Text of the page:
In turn, this is supposed to foster greater clarity, calmness, and general overall well-being.

So for us Photographers, mindfulness is basically just combining all these principles with the art of photography. Already, when we pick up a camera, we automatically enter a state of heightened awareness. Right?

We start paying attention to the details of our environment. We look at the play of light and shadow, the interplay of colors, and the intricate textures that surround us. As we frame our shot and adjust our settings, our focus narrows even more as we block out distractions and focus on the beauty before us.

Photography = Mindfulness

It involves bringing full attention and awareness to the present moment while taking photographs, and noticing details, textures, colors, and compositions with a sense of curiosity and openness.

Wait, did I just say openness? Usually, I’m judging myself so I’m going to have to work on that.

You see, with mindful photography, the emphasis is not on capturing the perfect image, but rather on using the act of photography as a tool for connecting with the present moment.

You might grab your camera and go for a walk. Now slow down, close your eyes, stop, and listen. Now take a few deep breaths before opening your eyes. Observe your surroundings with a heightened sense of awareness. What did you hear? Now with eyes open, what do you see?

Mindful photography can also involve themes, self-expression, or personal exploration. Like maybe you are out in the woods looking for nature’s patterns. You’re exploring textures and shapes found in nature, such as the veins on a leaf, ripples in water, or the bark of a tree.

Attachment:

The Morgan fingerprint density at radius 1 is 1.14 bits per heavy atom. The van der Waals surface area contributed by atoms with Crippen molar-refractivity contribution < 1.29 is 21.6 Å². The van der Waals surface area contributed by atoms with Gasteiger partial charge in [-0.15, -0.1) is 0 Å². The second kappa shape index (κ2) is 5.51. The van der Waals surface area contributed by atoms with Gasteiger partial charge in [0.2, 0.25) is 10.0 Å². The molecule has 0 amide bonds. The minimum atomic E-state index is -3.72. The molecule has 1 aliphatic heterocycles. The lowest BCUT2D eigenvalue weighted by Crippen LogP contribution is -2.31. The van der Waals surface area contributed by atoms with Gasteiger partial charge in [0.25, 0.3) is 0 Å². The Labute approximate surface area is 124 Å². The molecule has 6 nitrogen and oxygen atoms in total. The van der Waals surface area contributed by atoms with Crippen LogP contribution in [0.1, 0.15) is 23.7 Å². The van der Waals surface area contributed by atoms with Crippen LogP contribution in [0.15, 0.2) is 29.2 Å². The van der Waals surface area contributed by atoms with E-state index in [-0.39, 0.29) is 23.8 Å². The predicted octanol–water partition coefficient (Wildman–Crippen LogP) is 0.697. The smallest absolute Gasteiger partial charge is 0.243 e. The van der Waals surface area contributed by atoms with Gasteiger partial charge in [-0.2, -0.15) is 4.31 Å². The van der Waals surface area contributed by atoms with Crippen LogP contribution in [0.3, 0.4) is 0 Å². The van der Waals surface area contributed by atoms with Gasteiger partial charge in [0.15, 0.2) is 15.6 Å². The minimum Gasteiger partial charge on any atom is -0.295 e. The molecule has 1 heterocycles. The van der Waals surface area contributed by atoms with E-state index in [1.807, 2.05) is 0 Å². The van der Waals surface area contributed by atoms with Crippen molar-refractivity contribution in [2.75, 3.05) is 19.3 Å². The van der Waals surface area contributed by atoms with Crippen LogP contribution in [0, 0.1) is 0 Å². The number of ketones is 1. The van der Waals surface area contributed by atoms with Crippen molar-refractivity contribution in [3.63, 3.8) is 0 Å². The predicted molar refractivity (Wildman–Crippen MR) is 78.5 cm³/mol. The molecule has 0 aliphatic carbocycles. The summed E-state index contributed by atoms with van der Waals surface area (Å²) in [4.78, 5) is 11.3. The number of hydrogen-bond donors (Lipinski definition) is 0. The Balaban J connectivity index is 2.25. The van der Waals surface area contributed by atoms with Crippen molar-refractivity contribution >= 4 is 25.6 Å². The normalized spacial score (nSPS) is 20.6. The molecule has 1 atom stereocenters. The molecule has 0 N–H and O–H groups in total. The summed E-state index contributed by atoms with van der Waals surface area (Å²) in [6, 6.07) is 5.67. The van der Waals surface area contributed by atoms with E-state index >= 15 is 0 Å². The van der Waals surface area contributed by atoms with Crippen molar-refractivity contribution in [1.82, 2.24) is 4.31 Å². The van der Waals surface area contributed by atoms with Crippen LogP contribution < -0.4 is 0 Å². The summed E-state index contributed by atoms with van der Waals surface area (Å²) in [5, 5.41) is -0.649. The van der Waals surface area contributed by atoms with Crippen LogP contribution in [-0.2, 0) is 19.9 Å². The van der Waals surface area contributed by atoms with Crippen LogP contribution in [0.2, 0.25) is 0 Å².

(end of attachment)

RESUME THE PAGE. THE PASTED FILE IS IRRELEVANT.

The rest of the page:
Overall, it’s about using photography as a mindful practice to cultivate presence, appreciation, and a deeper understanding of oneself and the world around us.

Now, you might think that just sounds like you doing photography without even thinking about it. I mean, I know when I’m taking photos I can get really absorbed in the process. My mind is constantly searching for the next subject or considering camera settings, etc. I’m lost to photography.

Maybe that’s why photography pairs so well with mindfulness.

But, we have to be careful because you can be lost in photography at the expense of the experience. If we wish to remain mindful of both, the experience and the art of photography, then we have to practice. Here are some strategies for the Mindful Photographer.

Mindful Photography

How to Use Photography for Mental Health – 10 Strategies for The Mindful Photographer

Here are 10 Strategies or techniques to consider while practicing mindfulness along with Photography.

1) Set Boundaries: Be mindful of not letting photography take over the whole experience. Mindfulness encourages us to be fully present and aware of the moment. Sometimes that moment is about an activity, event, or spending time with loved ones. Sometimes that moment is about photography. Designate specific times for each.

2) Set Intentions: Make your intentions clear to yourself. This outing is as much about practicing mindfulness as it is about photography. How much time will you spend taking photos and how much time will you spend experiencing the moment? It might even be a good idea to limit how many photos you will take.